If you have access to or information about the whereabouts of any historical aerial photographs for the Middle East or North Africa, whether prints or negatives, we would be very interested to hear from you.
At the beginning of October, I started my role as one of four new Part-Time Image Interpreters for the EAMENA project. One of the challenges of the project is to map heritage sites and identify potential threats to these in the vast EAMENA region
The EAMENA project documents endangered heritage in 20 countries in the Middle East and North Africa. In all but Iran, Arabic is the main language spoken in these countries. Therefore, in order to enhance the value of the EAMENA database as a heritage mapping and management tool for researchers and institutions based in the MENA region, the team has prioritised translating the platform into this language.
Between 26 June and 1 July, three EAMENA team members – Michael Fradley, Louise Rayne, and Nichole Sheldrick – attended the 23rd Biennial Meeting of the Society of Africanist Archaeologists (SAfA), hosted at the Université Toulouse – Jean Jaurès in Toulouse, France.
The two previous blog entries have looked at ways in which we at EAMENA are mapping archaeological sites, whether extant or now destroyed, by analysing satellite imagery and historical aerial photographs. With tens of thousands of sites already recorded in the span of four months across Libya, Egypt, Jordan, Syria, Saudi Arabia and Yemen, these techniques are proving incredibly successful in documenting the cultural landscape of the MENA region.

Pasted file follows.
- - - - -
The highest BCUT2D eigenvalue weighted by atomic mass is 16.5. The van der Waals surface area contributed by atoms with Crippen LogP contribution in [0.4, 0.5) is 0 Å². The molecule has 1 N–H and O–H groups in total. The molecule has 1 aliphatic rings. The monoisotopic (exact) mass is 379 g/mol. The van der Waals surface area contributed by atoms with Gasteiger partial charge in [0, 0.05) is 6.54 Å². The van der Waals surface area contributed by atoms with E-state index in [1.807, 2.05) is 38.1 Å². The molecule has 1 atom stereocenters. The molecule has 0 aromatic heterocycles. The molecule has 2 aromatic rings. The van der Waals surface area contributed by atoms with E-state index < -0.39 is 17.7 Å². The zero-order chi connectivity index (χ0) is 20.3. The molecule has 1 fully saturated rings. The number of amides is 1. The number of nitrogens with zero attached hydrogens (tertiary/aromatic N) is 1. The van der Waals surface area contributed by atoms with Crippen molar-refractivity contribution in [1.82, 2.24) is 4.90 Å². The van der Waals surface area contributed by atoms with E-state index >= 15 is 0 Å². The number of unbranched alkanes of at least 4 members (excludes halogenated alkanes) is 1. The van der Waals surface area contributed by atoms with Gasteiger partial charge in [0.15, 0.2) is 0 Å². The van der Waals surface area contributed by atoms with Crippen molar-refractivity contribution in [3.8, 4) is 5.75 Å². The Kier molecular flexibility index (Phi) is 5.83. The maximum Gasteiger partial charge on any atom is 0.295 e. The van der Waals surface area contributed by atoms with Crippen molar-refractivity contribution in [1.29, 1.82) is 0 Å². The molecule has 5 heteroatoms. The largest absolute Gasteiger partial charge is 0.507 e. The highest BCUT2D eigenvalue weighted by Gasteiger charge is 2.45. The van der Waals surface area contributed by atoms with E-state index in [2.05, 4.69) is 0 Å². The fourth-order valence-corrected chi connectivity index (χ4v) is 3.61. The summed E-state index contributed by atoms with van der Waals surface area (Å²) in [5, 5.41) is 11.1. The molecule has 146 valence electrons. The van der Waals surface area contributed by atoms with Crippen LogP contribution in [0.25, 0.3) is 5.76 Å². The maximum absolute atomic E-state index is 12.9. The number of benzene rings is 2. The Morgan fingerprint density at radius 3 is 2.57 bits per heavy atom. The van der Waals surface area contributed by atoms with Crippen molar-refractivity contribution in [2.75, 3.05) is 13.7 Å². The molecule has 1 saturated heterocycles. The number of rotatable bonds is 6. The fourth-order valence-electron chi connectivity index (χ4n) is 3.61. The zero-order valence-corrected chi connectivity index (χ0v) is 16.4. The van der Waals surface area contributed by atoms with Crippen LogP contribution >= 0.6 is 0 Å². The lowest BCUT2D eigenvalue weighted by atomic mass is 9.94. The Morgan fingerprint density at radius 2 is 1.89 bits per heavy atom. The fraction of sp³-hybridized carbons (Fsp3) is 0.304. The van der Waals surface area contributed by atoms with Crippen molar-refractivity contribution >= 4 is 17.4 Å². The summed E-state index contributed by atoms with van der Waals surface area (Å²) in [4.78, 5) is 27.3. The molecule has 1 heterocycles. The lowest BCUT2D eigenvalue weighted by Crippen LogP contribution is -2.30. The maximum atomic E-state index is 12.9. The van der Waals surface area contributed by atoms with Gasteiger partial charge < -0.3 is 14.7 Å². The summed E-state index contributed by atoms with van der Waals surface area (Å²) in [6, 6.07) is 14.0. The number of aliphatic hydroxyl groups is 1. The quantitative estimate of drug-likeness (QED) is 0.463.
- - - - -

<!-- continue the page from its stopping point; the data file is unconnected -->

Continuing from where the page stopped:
Welcome to the first blog of the Endangered Archaeology in the Middle East and North Africa project. To begin with we thought we would offer a quick summary of the way in which the project will be collecting the bulk of its data through the analysis of satellite imagery. In this, the first year of the project, we will be focusing on countries such as Saudia Arabia and Egypt.